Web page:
Neil Young – Fork in the Road (2009/2015)
FLAC (tracks) 24 bit/192 kHz | Time – 38:36 minutes | 1,29 GB | Genre: Rock
Studio Masters, Official Digital Download | Front Cover | © Reprise
Has there ever been anything like an ordinary Neil Young album? No! Even after the release of more than 60 works in almost 45 years, the old Young premise applies: the constant constant remains the unsteady. His recordings move either completely to tease or to admire. “Fork In The Road” has a bit of both.
At first glance, you could perceive the record as a concept album. Neil’s 1957 Lincoln Continental, which he himself converted into an ecomobile prototype in the shed for years, acts as a bracket for all tracks. With this car, he has been driving around America for two years, absorbing impressions from the road, the big and small stories.
With the old quarrelsome Grantler, such an experience typically also leads to a journey into the inner self, to an insightful self-reflection. Fortunately, the young-typical cocktail of thundering anger and sensitive gentleness remains on this disc for the listener.
As raw as freshly harvested potatoes, the 63-year-old knocks the board around our ears, as if he is still 25. The unique Bratzgitarre of the master plows through the sheet music field like a scythe, never like a sickle. Shattered, scrappy rock with many blues elements and desert country form the basis. Everything here sounds like roaring engines and dusty highways.
However, the lively rock veteran does not appear dusty or even antiquated in any second. But just as aimlessness is the first premise of a trip into the blue, the songs sometimes seem a bit directionless and sketchy. Nevertheless, it is worthwhile to stay on the ball. The whole CD grows from time to time and reveals its qualities in detail only after a few passages.
“Just Singing A Song Won’t Change The World” wants to wake up with a kind of rock meditation and fight lethargy. “Cough Up The Bucks” etched shaking and oiled up against the hegemonic Oil Companys and corpses of the economic crisis. “Off The Road” contains an introverted inventory of the inner spiritual highway. Campfire warm pleating guitar sounds envelop the little song and keep the wolves away.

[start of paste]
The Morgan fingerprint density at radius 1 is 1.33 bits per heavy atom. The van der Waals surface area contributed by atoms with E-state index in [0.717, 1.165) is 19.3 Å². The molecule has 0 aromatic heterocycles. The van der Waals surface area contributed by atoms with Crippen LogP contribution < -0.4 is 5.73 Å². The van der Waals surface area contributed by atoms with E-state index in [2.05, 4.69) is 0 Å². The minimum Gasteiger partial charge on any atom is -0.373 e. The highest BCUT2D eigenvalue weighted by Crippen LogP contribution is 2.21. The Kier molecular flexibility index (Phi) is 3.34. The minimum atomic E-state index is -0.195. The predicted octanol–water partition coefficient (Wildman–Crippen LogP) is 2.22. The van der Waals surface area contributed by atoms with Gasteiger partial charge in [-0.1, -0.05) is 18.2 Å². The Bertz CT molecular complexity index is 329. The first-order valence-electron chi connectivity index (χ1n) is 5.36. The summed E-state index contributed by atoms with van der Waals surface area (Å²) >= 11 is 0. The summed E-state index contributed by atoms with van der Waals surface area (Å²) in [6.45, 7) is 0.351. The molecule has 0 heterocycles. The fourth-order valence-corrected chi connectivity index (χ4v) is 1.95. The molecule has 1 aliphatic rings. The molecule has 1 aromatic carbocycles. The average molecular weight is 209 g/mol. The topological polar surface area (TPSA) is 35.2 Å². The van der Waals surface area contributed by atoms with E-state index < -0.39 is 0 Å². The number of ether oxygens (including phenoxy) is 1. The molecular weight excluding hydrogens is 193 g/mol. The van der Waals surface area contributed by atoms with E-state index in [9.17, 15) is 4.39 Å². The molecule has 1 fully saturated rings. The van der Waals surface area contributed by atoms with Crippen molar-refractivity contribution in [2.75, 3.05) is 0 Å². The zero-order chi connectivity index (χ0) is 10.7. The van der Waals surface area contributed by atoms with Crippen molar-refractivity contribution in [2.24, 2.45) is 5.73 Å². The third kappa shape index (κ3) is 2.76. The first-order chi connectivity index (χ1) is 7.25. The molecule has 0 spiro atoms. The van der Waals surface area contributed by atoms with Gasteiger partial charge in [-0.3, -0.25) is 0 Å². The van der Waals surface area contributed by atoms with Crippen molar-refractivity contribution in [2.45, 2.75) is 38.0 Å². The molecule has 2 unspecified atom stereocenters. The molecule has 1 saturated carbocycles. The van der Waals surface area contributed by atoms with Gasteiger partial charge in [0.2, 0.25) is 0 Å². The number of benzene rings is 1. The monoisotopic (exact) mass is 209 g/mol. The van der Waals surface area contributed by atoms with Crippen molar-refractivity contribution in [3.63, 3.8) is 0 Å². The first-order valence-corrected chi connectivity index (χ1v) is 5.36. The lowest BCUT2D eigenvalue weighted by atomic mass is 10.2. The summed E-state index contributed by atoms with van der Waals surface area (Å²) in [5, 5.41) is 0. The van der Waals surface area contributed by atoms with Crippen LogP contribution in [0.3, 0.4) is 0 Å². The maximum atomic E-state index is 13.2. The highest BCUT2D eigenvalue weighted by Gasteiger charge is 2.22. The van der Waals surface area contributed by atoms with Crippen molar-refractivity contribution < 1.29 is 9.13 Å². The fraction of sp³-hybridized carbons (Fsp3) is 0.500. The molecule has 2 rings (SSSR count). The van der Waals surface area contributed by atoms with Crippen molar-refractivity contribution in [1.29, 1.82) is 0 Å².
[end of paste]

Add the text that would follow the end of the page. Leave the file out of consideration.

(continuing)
Sure, party rock à la” Get Behind The Wheel ” seems relatively insignificant and more like a gap filler. But the big bomb doesn’t expect us until the end of the fork in the form of the beautiful ballad “Light A Candle”. Seductive and hypnotic, the acoustic guitar lures into the dark to be light to itself and all listeners. Beyond all religions, Uncle Neil recounts his spiritual commitment to infinity and soul wandering after death.
The fragile and at the same time indestructible melody has the makings of a classic, similar to the great deeds “Eldorado”, “Needle And The Damage Done” or “After The Goldrush”. In a single young song of this kind there is more movingly real feeling than in the whole emo scene combined.
After the last chord has faded, you want to toast the old romantic, while he, winking at you, disappears on the horizon with his old limousine. Compared to Neil Young, who only occasionally performs above average by his standards, many of his fellow artists remain on the side of the road. From this 57er Lincoln I like to let myself often take a piece of the way.
1. Neil Young – When Worlds Collide
2. Neil Young – Fuel Line
3. Neil Young – Just Singing a Song
4. Neil Young – Johnny Magic
5. Neil Young – Cough up the Bucks
6. Neil Young – Get Behind the Wheel
7. Neil Young – Off the Road
8. Neil Young – Hit the Road
9. Neil Young – Light a Candle
10. Neil Young – Fork in the Road